Origin: Greek Ἡρακλῆς
Meaning: “glory of Hera.”
Hercules is the Latin form of the Greek, Herakles. Herakles is composed of the Greek elements, Hera (as in the goddess) and cleos (κλεος) meaning, “glory; fame.”
The name was of course borne in Greek mythology by the divine hero, son of Zeus and Alcmene. In a rage of jealousy and to spite Zeus, Hera cursed Hercules into madness, driving him to kill his own children. In order to atone for his sins, Hercules performed twelve seemingly impossible feats, which he successfully accomplished thereafter becoming divine.
Hercules was a popular figure in Ancient Greece and later enjoyed popularity in the Roman Empire. His festival of Heraklea occurred between July and August. Thus the name may make an interesting choice for a child born during these months.
The name remained common even after the introduction of Christianity. It is especially common in Southeastern Europe and Greece.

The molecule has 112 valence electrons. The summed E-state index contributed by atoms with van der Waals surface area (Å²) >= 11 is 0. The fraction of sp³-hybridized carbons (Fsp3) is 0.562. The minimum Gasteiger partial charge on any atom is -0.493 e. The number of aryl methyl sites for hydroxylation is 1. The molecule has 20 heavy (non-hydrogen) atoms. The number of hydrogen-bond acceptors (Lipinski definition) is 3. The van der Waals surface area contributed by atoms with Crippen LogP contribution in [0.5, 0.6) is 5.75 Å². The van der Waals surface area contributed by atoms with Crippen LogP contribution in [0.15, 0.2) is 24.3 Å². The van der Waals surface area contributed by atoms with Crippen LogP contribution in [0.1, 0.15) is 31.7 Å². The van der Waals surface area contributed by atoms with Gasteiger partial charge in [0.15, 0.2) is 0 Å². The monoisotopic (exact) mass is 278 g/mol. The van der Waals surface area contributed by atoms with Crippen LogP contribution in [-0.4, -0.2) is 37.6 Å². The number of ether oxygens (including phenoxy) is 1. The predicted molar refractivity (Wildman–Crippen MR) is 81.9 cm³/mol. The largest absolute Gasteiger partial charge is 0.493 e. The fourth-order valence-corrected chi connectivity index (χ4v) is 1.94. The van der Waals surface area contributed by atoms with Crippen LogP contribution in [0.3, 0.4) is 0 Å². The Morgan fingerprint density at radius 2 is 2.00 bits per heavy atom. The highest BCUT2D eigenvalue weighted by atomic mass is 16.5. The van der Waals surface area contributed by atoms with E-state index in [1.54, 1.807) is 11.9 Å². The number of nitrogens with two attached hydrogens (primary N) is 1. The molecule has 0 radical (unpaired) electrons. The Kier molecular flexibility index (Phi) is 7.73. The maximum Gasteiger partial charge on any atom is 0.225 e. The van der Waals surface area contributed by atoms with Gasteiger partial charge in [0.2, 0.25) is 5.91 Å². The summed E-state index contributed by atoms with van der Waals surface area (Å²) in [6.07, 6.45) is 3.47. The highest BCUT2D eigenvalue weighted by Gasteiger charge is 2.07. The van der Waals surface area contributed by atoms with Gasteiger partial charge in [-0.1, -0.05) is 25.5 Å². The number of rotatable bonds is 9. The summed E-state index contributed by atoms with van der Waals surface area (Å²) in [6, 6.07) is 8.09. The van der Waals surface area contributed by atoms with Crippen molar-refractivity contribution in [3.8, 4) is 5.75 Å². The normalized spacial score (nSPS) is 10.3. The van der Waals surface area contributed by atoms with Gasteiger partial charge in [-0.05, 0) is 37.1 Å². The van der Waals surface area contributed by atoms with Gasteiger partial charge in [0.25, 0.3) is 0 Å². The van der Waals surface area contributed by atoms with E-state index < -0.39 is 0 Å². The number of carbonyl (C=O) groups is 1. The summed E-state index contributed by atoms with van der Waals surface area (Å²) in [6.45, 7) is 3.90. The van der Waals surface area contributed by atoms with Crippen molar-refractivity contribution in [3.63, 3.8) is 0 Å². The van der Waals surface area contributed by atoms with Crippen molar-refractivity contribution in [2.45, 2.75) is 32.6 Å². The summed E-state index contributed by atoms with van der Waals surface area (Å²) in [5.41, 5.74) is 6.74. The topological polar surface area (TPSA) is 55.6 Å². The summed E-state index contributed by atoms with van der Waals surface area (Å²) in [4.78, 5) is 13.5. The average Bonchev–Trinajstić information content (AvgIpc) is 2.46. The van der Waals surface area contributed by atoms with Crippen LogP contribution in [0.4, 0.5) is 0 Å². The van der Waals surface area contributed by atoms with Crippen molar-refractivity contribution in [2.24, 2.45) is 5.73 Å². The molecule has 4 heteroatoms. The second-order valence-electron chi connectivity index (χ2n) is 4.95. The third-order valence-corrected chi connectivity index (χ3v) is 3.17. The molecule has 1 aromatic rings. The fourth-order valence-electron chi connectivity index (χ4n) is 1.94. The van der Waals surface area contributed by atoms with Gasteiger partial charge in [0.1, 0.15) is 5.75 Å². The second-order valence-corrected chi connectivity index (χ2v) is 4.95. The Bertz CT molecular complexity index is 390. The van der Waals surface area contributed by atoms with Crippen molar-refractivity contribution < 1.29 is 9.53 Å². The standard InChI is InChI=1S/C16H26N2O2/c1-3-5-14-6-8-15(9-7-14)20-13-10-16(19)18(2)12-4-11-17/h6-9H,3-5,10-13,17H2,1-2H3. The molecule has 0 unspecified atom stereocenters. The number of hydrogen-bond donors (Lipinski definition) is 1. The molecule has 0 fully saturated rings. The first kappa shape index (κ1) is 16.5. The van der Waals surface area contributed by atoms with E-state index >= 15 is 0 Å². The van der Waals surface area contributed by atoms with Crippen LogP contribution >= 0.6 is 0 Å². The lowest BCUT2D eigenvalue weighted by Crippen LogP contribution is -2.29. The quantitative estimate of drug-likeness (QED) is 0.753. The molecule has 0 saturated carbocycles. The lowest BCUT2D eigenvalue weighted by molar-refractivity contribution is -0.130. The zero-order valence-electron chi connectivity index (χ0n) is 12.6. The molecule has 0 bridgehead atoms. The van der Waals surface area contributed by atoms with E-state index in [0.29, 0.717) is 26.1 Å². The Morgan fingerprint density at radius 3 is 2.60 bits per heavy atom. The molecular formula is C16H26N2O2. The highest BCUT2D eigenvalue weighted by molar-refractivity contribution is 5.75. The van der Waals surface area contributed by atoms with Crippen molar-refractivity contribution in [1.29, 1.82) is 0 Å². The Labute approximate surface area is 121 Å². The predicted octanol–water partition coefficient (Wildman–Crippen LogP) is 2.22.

Irakli, the Georgian form of the name, was borne by two Georgian Kings, the most notable being Irakli II (1720-1798).
As of 2011, Irakli was the 11th most popular male name in the Republic of Georgia.
In the English-speaking world, Hercules had some usage between the 16th and 19th-centuries. Notable bearers include:
- Hercules Huncks (circ. 1600s) one of the Regicides of King Charles I of England.
- Hercules Ross (1745-1816) a Scots tradesmen and abolitionist.
- Hercules Brabazon Sharpe, (1821-1906) a British artist
- Hercules Robinson, 1st Baron Rosmead, (1824-1897) the 5th governor of Hong Kong.
- Hercules Linton (1837-1900) a famous Scottish shipbuilder and designer.
Other forms of the name include:
- Herakliu (Albanian)
- Gjerakl Геракл (Belarusian)
- Herakl Херакъл (Bulgarian)
- Hèracles (Catalan)
- Hèrcules (Catalan)
- Heraklo (Croatian)
- Herkul (Croatian/Macedonian/Serbian/Slovene)
- Héraklés (Czech)
- Hercule (French)
- Earcail (Gaelic)
- Irakli ირაქლი (Georgian)
- Herakles Ηρακλης (German/Greek/Polish/Scandinavian)
- Eracle (Italian)
- Ercole (Italian)
- Hērakls (Latvian)
- Heraklis (Lithuanian)
- Eracles (Occitanian)
- Éracle (Piedmontese)
- Héracles (Portuguese)
- Heracle (Romanian)
- Gerakl Гера́кл (Russian)
- Erculi (Sicilian)
- Heraclio (Spanish)
- Ercwlff (Welsh)